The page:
Quick Take: Hollywood is almost as fond of reenactments of tragic events as it is of geopolitical disaster movies and the two are frequently treated with the same lackadaisical regard when it comes to the “true” portion of the tagline: “based on true events.”
But Director Joseph Kosinski created a heart-rending dramatization in Only The Brave without needlessly inserting composite characters or conflating the tragedy that stole lives for effect.
Only The Brave tells the tale of the Granite Mountain Hotshots in a way that honors both their memory and their sacrifice. It’s a look into the mindset of this wildland firefighting crew and the community that rallied around them. It’s a surprisingly uplifting tribute to 19 lives lost in service to the people living in communities threatened by fires.
Only The Brave is a deliberate slow build. It’s more character driven than anything else. Given that it’s a tribute to a team of men who don’t make it out, I think that was a good call. At the start, you meet this crew, they’re struggling to be respected among the ranks of wildland firefighters. Without belaboring the point, You get the sense that egos and attitude play a large part in the outcome of a wildfire as well as the crews working the lines. Using this moment, to introduce the team’s supervisor, Eric Marsh (Josh Brolin) lays the groundwork for the rest of the narrative focus on the members of the team rather than being about the flash and flames.
I didn’t know much about the differences between fighting structure fires versus wildland fires until I moved back to California and discovered the true meaning of fire season. I have the utmost respect for firefighters in general, but there’s no world configuration that exists that will convince me that there isn’t something seriously special about people who are willing to fight fire with fire. The visuals in Only The Brave are stunning and make the point that these fires are a living, breathing mesmerizing force in a way that only serves to deepen the impact of the story being told. The effects looked realistic instead of a CGI spectacle and kept this reenactment grounded in realism even as it uses imagery to underscored issues at the heart of Marsh’s dedication to the job.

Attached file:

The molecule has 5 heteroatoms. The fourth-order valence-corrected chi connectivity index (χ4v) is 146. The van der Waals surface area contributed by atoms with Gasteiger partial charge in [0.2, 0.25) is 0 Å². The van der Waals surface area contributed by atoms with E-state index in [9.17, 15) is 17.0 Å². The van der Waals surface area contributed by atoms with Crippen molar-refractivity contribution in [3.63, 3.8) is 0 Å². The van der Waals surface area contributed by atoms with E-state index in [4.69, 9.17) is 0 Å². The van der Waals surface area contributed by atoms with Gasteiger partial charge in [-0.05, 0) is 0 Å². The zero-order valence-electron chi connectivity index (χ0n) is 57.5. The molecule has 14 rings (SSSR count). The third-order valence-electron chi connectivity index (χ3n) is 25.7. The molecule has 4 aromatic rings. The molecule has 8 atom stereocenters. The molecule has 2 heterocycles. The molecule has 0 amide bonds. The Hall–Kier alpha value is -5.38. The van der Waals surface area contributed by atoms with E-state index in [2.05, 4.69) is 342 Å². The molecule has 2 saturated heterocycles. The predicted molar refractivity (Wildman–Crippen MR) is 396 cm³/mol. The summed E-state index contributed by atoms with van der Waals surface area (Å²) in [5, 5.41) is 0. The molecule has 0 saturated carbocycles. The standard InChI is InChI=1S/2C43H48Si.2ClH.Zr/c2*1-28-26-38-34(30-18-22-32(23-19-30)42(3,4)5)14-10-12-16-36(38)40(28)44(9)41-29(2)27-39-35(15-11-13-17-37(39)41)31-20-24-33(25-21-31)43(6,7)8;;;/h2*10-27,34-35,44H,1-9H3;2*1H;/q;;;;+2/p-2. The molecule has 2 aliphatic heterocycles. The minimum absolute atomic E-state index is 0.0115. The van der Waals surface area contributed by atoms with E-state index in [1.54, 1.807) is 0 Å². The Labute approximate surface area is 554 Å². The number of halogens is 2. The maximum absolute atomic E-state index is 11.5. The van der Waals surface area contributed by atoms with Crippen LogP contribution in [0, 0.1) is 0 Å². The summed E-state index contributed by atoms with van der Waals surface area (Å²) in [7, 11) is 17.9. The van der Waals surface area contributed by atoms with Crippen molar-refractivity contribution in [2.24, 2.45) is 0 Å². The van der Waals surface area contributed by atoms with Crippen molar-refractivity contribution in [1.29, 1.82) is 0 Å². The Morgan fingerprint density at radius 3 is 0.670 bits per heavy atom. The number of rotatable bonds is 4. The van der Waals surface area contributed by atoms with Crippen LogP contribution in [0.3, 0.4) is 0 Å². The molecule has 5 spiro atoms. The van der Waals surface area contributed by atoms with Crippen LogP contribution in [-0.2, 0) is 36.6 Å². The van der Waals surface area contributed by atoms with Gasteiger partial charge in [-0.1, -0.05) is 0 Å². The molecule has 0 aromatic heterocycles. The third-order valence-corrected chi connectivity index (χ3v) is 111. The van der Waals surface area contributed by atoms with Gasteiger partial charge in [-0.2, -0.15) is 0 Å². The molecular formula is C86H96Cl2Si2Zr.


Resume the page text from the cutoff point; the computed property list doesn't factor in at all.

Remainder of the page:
Kosinski decision to lead in with their journey to becoming certified Hotshots helped build a tangible connection to each and every member of the crew. This story arc took the time needed to dip beneath the surface of these lives. You don’t know every detail of each man’s experience but it takes the time to make them real people. You felt like you knew these men and cared about them long before they were fatally in harm’s way on screen.
For all its seriousness Only The Brave is, at turns, a hilarious look at the dynamic between these men, the women who love them and how they grew into an elite team and family. This is one of the best ensemble cast I’ve seen in recent movies of this type. No one person sticks out as feeling inauthentic or hyped. You get the sense of their joy, dedication and completely ridiculous ways of keeping each other grounded.
It’s an imperfect film and there are times that the narrative becomes uneven but you get the sense that it went to the limits of what the survivors were willing to share and the screenwriters step lightly when “filling in” the gaps. Not once did you forget you were watching a movie, but this film never forgot it was telling a story about real people.
This movie held my attention and got me in the “feels” on more than one occasion. I walked out feeling like it was a fitting tribute and a good way to build a film around such tragic events without resorting to cliches.
Once you see Only The Brave, not only will you know how The Granite Mountain Hotshots lost their lives, you’ll have no choice but to respect how they lived them.
Overall Rating 3 out of 5
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